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I Missed My Car Crash

Updated on August 28, 2014

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Last night I was on the news

September 24, 2009. Yes, last night I lived through the cringe of seeing myself splayed against T.V. lights, the camera recording in wide angle, my body language a mass of conflicted signals as I reacted to the news that my Toyota Camry had been totaled by a medical van carrying a precious cargo of ten senior citizens, caught strapped into their wheelchairs inside the upside down transport, yesterday morning. Luckily, none of the elderly patients had been seriously injured though all of them were rushed to the hospital. Equally fortunate, no pedestrians had been affected and, blessing of blessings, neither had the infants, toddlers and preschoolers who attend the Montessori School in the church which was the site of the crash . I was at home, on the computer, when the mini-cataclysm occurred.

The weirdest thing was how my husband and I learned that our car had been involved in an accident. We were walking up and down the street in the early evening looking for our car until we spied the TV production truck and practically stepped into the scene of an interview with a neighbor of mine whose bumper got bent by the impact. When the news crew found out we were the owners of the demolished Camry, they asked if they could interview us, too. We shyly agreed. I told the reporter that we work from home and hadn't stepped out all day. I explained that it was shocking enough not to find our car where we had left it, but then to find out that it had been towed, all bashed in, was out of body. The news reporter asked if we wanted to see the footage of our vehicle and taped us viewing the images of the wreckage. Naturally, they selected the worst camera angles of me incredulously whining, "We couldn't find our car."

And yet, I know we were touched by an angel. A doctor's appointment I had yesterday morning got rescheduled. I would most likely have been turning on the ignition right around the time the accident occurred. I feel the presence of divinity.

Strangely, just the day before, a dear, dear friend of ours was hit by a distracted (text messaging) driver and we've been very concerned about her.

"Riders on the Storm" - The Doors - Official Video

There's a killer on the road

We are constantly risking our lives whenever we cross the street. I think that the signs clearly point to some advocacy that needs to take place. I'm gearing up to go fight City Hall to get the speed limit lowered. It's a mere 30 mph now, but the drivers barreling down seem to think it's the on ramp to I-95. I once had to literally push a lady into the meridian when a speeding driver nearly mowed us over. Is this message as basic as look both ways before you cross the street? Talk about an automotive safety wake-up call!

This was not the first crash of mine I've missed

Actually, thank G-d, the only car crash of mine where I've been present was my first. A New York transplant to Miami, I only learned to drive at the age of 40. My first car accident ever ocurred my first week of driving on my own. I was going to work in Coral Gables, operating under the misconception that at a stop sign, you count to three and go. One, two, three, "Oh s---, there's a car coming straight at me... why the h--- isn't she stopping? Stop you b----!" Although she rammed into my driver side door, nobody got hurt and fortunately, I was insured through Avis (yes, my first car was a rented Chevy Cavalier). They took care of everything and gave me a new car to play with. Everybody at work laughed at me - hard - and vowed never to drive in front, behind, or anywhere near me.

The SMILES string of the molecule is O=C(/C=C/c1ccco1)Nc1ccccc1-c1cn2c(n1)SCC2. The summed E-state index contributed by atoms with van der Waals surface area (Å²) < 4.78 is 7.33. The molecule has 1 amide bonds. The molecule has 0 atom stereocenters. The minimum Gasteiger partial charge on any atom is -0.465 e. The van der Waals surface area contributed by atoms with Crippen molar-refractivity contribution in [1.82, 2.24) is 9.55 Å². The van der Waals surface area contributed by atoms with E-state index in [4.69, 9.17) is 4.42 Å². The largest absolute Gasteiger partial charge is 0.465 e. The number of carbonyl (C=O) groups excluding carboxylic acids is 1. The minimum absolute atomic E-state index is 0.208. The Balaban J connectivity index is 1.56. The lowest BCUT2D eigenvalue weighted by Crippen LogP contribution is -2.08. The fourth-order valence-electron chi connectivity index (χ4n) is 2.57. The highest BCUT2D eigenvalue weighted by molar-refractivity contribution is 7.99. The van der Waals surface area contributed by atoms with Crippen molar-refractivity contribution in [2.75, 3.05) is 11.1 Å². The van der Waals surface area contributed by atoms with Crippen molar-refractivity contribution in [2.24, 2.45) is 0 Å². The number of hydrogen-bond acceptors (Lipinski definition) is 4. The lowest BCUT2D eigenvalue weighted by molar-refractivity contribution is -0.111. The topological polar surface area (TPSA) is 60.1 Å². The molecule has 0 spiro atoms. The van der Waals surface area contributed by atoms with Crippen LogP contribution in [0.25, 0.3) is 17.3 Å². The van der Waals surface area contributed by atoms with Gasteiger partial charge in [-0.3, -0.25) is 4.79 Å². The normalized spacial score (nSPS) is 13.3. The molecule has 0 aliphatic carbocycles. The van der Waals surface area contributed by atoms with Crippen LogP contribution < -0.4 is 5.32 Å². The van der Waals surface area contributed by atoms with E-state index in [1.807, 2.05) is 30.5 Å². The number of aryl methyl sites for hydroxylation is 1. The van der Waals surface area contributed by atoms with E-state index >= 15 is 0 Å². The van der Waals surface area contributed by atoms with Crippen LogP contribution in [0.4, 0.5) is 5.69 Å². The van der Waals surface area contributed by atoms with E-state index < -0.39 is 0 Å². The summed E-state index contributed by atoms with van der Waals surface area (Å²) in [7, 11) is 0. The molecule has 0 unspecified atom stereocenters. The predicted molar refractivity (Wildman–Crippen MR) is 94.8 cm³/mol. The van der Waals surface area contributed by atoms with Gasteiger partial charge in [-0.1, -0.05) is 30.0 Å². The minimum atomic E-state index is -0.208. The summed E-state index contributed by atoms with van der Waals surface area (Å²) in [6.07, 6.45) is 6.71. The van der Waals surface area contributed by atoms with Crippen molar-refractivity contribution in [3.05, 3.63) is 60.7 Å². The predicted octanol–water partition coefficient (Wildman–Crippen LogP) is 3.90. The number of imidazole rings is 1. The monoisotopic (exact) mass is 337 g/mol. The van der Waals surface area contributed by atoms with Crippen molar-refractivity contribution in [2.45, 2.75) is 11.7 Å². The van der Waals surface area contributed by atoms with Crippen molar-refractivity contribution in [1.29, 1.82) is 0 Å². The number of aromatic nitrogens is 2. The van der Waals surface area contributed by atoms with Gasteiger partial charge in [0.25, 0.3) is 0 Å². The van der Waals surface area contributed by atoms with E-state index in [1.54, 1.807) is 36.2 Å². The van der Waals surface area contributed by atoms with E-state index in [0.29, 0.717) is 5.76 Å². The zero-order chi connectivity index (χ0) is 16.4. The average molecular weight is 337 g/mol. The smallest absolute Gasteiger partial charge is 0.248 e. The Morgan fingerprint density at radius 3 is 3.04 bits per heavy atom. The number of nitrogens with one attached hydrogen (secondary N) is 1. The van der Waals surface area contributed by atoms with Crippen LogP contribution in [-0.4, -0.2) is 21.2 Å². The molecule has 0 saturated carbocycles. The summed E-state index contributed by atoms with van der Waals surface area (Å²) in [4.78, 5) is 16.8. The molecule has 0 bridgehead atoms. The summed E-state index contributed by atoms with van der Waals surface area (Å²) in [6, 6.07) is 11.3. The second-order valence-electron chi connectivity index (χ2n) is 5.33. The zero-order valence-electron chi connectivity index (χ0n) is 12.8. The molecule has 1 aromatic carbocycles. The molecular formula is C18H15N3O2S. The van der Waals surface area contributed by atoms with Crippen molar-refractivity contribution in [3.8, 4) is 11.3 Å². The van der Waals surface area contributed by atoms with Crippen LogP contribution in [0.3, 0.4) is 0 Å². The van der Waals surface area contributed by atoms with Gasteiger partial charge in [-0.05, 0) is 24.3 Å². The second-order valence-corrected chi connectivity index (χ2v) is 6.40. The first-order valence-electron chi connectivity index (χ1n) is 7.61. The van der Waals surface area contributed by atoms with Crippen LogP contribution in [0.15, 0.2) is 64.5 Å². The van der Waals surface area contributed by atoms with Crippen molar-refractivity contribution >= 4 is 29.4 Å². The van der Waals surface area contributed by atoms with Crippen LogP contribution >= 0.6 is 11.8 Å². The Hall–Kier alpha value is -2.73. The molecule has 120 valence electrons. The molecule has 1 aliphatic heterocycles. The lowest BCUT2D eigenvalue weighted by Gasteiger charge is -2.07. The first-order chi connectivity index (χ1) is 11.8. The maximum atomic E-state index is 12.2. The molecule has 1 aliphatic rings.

I went straight from that learning experience to becoming a full-fledged, old lady driver, hunched up at the steering wheel, refusing to talk, let alone text people. I keep both hands on the streering wheel at all times. I actually signal whenever I'm going to turn or change lanes. I am a driving nerd.

Fortunately, all my other crashes, save one little bump from behind, have been via remote. My Volvo once got bashed on the left rear end by an out of control police car skidding one misty early morning. I wasn't exactly going to play hardball with the police department, so getting them to acknowledge fault and pay all the attendant costs such as towing, repair and car rental took time - weeks, actually. Finishing the body work took a month and a half or so. No less than a week later, an uninsured driver concaved my boxy but good Swedish auto in almost the same spot - let's not talk about why it was parked there. Repeat after me: "Arrrrrrrrrrrrrrrrrrrggggggggggggg!!!!!!!!!!" Are we done? No, one more little bumper bender when my husband, alone in the car, was rearended by an uninsured motorist (aka deadbeat driver) who told a heart-wrenching sob story and drove on.

And there was the crash, more than ten years before, in which I had lent a house guest my Saturn to go to a production meeting. I received a mid-morning phone call, "Hi, it's me, I'm in the emergency room of the Miami Heart Institute. I'm ok, but I had an accident. I was turning a curve and the car spun out of control and flipped over twice. Um, it looks pretty bad. I wasn't even speeding." With my heart beating outside my chest, I reassured him it was all right, thank goodness he was o.k., that maybe he had prevented me from having an accident... His fiance flew into town to take him home, wrote me a check and they on their way.

Which brings me to the moral of the story: Insure, Insure, Insure!


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